While the more interesting action has shifted to funding markets, the treasury curve remains at least relevant to the analysis of all those ebbs and flows. For the most part, the yield curve in UST has found itself stuck in a rather tight range right at the bottom of the “cycle.” While that would be noteworthy in one or two segments by themselves, that the entire curve remains flattened through all the nominal ups and downs is significant. It bears close resemblance to the negative funding pressures in “dollars”, reflective of economic perceptions demonstrated along time values.
The 10-year yield has swung rather sharply of late, from a January low of 1.66% to the most recent high, of that March 6 selloff, of 2.24% (closing level CMT). The 5-year, despite its increased susceptibility to policy “considerations”, has moved in almost exact tandem with the 10s.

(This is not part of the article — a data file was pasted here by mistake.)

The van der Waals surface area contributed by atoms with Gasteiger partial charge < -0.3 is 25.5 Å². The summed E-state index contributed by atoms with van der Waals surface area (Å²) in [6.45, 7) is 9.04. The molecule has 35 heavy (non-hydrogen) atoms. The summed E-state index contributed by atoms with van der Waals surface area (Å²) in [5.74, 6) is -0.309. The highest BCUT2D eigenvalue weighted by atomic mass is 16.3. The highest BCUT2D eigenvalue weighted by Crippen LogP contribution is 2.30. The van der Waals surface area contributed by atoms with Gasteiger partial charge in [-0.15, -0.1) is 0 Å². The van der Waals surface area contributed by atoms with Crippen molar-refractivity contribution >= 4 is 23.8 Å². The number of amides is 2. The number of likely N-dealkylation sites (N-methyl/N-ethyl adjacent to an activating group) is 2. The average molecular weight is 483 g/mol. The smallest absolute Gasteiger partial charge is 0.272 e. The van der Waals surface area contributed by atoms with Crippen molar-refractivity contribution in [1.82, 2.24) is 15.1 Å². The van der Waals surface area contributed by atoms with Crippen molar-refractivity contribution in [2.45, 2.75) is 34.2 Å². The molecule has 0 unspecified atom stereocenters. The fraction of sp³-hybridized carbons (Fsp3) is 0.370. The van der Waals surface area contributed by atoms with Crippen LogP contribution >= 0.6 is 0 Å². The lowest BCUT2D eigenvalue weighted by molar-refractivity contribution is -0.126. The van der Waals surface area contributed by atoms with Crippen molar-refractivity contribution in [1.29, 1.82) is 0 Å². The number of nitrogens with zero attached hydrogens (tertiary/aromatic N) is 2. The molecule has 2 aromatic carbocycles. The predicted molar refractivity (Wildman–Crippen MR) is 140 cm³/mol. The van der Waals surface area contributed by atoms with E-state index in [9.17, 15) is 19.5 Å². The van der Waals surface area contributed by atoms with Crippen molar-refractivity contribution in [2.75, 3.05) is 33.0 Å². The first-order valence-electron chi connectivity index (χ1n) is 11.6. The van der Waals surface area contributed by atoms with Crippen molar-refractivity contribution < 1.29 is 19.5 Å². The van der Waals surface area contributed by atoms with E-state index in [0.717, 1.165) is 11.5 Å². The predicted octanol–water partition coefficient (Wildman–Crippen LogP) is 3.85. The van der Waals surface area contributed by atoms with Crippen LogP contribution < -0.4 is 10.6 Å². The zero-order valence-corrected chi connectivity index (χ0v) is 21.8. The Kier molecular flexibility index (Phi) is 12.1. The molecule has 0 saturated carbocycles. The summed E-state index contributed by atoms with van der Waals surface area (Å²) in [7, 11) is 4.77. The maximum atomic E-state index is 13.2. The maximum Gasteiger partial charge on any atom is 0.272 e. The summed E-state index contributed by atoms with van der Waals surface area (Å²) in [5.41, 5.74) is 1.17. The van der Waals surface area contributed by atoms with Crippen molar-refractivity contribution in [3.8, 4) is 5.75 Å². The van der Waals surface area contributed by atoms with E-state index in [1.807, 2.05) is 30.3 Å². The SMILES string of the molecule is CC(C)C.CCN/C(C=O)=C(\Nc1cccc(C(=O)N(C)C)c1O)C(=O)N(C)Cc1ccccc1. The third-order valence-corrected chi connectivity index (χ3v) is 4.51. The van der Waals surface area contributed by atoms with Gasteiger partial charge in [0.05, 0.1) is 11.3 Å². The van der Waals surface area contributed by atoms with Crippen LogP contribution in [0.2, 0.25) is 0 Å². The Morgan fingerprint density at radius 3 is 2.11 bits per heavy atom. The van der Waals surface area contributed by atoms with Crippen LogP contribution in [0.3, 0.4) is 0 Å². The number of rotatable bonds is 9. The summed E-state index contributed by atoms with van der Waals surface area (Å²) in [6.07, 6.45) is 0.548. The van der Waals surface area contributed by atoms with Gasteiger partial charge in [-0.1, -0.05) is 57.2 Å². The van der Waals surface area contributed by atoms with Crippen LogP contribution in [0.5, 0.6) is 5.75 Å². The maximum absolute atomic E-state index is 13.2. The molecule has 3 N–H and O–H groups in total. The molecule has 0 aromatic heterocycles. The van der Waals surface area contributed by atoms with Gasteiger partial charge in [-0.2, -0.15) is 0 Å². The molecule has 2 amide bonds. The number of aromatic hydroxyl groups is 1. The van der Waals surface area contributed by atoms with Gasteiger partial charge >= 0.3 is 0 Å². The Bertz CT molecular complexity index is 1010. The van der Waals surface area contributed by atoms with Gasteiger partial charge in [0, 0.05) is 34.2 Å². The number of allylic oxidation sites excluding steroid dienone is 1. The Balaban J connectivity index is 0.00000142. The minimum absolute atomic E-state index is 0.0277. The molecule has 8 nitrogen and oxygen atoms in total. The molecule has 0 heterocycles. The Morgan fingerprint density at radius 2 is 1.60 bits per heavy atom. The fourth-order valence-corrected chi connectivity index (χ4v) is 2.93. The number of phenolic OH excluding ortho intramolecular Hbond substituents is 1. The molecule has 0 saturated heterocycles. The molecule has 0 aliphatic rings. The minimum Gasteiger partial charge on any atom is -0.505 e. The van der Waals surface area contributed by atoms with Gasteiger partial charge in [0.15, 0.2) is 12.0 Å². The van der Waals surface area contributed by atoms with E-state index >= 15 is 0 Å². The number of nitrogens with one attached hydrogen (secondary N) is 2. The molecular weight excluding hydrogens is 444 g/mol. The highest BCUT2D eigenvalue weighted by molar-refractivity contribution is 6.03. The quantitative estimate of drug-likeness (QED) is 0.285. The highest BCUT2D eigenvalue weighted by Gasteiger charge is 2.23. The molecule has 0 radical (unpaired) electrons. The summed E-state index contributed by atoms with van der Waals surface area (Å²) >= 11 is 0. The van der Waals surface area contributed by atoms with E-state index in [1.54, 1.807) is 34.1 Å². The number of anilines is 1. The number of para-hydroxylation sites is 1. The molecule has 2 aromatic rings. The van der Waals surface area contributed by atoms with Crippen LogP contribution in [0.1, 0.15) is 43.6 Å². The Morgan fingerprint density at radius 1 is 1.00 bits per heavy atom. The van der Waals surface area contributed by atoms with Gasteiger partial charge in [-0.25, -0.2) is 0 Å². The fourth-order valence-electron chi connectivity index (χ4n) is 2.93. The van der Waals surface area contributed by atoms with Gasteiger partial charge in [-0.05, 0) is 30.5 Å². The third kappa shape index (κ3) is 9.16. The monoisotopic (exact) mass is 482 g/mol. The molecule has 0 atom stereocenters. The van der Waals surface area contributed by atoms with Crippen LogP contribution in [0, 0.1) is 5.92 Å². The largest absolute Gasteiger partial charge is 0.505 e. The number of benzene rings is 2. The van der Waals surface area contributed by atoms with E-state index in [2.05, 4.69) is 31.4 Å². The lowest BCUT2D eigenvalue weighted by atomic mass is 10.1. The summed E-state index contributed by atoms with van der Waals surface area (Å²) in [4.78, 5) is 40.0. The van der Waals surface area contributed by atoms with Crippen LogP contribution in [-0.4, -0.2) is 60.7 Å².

Even the 2s and 30s, despite their nominally disparate trajectories, are quite linked more recently in the general up and down motions of their respective nominal yields. Again, that would seem to suggest a unifying governing dynamic apart from just what convention about the FOMC mood suggests.
So it is remarkable, again, that through all these obvious inflections tied to systemic liquidity the yield curve remains overall nearly static as flat.